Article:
Alan Vaarwerk, Editorial Assistant for Readings Monthly

Later this week I’m heading to Newcastle for the National Young Writers Festival, part of This Is Not Art. One of my favourite things about the festival is how the regional, historically industrial city opens itself up to artists and creative types from all over Australia, with shopfronts, pubs and even carparks converted into festival venues. Marcus Westbury, a Newcastle native and a founder of This Is Not Art, also founded Renew Newcastle, an urban renewal scheme that takes abandoned or neglected urban spaces and repurposes them for artists and cultural projects. The program has been hugely successful and has spread to cities and towns across the country.

Creating Cities is the story of that success and a treatise on how communities can reclaim their public spaces from developers, bureaucracy and commerce – ‘a plea to rediscover the possibilities of people in a world designed around capital’. As a minor urbanism buff I’ve been a fan of Westbury’s writing on public space and culture ever since referencing a blog post of his in my honours thesis and I can’t wait to dive into Creating Cities. Coming from a regional town whose last bookshop has just closed down, Westbury’s strategies for creative renewal are inspiring, realistic and highly readable.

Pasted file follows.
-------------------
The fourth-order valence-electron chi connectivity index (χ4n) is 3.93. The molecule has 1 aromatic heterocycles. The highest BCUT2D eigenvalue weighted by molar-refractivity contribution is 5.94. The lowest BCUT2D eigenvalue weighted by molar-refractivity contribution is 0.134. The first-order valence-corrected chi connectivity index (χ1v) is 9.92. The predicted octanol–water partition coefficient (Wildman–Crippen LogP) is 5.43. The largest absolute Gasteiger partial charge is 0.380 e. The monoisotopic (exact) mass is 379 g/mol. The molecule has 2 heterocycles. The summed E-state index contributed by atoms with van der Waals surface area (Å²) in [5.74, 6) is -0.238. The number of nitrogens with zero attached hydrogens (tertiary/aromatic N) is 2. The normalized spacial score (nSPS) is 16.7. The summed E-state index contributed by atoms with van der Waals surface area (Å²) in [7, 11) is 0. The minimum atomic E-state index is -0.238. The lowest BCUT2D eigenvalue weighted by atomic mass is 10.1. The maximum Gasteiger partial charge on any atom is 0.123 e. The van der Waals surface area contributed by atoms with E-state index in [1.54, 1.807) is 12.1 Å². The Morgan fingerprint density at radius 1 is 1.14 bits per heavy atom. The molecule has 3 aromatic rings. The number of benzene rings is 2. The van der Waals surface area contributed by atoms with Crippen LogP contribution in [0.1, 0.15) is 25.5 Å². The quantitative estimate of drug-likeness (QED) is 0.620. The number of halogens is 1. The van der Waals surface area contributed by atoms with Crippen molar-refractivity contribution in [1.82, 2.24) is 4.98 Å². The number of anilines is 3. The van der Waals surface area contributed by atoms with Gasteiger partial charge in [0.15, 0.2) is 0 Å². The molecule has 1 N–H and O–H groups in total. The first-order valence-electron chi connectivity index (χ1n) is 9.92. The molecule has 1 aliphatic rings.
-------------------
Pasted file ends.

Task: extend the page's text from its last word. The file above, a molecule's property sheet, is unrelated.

Chris Gordon, Event Manager:

If you enjoy the romance of dappled light, the glory of mixed leaves and the sanctuary that a garden can provide, Wendy Whiteley and the Secret Garden is for you.

I simply cannot get enough of this book. It is the most glorious release of the year. The photos of Wendy’s garden, combined with the images from Brett’s collection give the book a sense of lushness not seen often enough in a gardening book. The story is deeply moving – a garden created from a rubbish tip – and touches on big themes such as the sadness of losing loved ones. Ultimately, here is a book about a woman taking control of her environment and allowing something to grow where before there was only dust.


Amy Vuleta, St Kilda Shop Manager

9781447283706I’m describing the novel I’ve just read as Gillian Flynn’s Sharp Objects, meets Jeffrey Eugenides’ The Virgin Suicides, meets Alice Sebold’s The Lovely Bones, meets Abigail Ulman’s Hot Little Hands.

The End of Everything is singular – a portrayal of suburban teenage girlhood that is deeply troubling. A pre-pubescent teen goes missing, and this event is seen through the perspective of her best friend, who is trying to make sense of her own coming of age at the same time. Abbott’s trademark slow, dark, prickling intensity is at its best here. I think I love her writing for its pace and tone more than anything. She stretches her stories out so much, and so gently, that like a band pulled taut, they strain precariously – ready to snap back and sting you at any moment.


This post is part of our partnership with Readings Books. If you’re keen for more book recommendations, as well as reviews and all kinds of bookish news, you can also check out the Readings blog.